Wednesday, October 27, 2004
Won't somebody think of the children?
I attended a Youth Parliament back in the UK last Friday; it was a day of group discussions and debates on the EU in general, including such topics as "Integration and Expansion", "What has the EU done for us?", "The Constitution" and an afternoon debate on the Euro (which, incidentally, the No vote won by 78% - good stuff). I was invited along in an advisory capacity (well, my boss was - but he sent me!).

It was great fun, I have to say. Working with idealistic 13-18 year olds made an enthusing change from working with embittered, cynical political hacks, and I really enjoyed the day - not to mention crushing the poor pro-Euro kiddies, and, far more amusingly, the local Labour MP, with my unfairly superior knowledge and experience (well, I have got a degree in European Law and European Public Policy, AND I work in the god-damned place...). I was delighted at how sound most of the kids were - the vast majority were anti-EU, for various reasons.

Two things became quickly clear, however. Firstly, despite the healthy anti-EU attitudes on display, young people are utterly clueless about the EU and what it really stands for. Some of the misunderstandings and misapprehensions about the EU and the Constitution were baffling - "I want EU expansion as it means we'll have a bigger Army," and "Just because a one-size-fits-all interest rate hasn't worked for the Eurozone countries doesn't mean it won't work for us", amongst others. And comprehension as to what the Constitution would actually mean (legal personality, etc) was nil.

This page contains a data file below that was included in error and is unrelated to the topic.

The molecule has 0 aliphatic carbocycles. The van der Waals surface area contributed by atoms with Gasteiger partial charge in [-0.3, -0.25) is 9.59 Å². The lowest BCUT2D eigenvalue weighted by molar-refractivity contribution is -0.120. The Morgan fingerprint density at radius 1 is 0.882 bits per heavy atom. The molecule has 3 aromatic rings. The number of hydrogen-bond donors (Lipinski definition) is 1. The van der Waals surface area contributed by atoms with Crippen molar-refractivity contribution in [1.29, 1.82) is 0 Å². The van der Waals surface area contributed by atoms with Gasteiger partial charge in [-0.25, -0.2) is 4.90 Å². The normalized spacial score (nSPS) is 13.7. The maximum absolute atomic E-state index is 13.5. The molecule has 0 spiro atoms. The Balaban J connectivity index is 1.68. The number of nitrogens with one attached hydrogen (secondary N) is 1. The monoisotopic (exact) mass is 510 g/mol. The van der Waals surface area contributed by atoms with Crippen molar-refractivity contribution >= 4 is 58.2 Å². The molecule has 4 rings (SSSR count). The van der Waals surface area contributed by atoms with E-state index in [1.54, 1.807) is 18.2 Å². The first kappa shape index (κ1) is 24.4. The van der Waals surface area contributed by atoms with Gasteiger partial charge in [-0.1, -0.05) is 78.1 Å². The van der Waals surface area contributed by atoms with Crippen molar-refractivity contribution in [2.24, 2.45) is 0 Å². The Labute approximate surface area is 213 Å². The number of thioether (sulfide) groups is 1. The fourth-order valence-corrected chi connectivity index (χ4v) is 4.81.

Secondly, the way in which the pro-Europeans have insidiously spread their propaganda really hit home to me. I blame, again, the BBC - for example, on the Breakfast News this morning they had a vile 4 minute piece on the Constitution, and completely airbrushed out the deeper implications of loss of national sovereignty).

In Friday's "What has the EU done for us?" debate, it seemed accepted without question that "Trade" was an automatic benefit of EU membership. Oh really? I'm glad I was able to put that particular myth to bed, anyway.

Yes, we have more than 50% of our trade with the EU, but most of it is in imports: ergo, they need us to buy from them far more than we need the EU to sell to. Furthermore, the UK Treasury's own import/export Balance of Trade figures since 1973 show that we're actually operating at a massive trade deficit with the EU - equivalent to £30 million per day since we joined. Last year alone, we were £28 billion in deficit. We have been in net surplus in only one year since joining. For most of the past 30 years, the UK has been in surplus with every continent in the world except Europe.

So let us hear no more of this "the EU improves our trade" argument. If nothing else, I'm glad that last Friday gave me the opportunity to put across to young people the other side of the EU argument.

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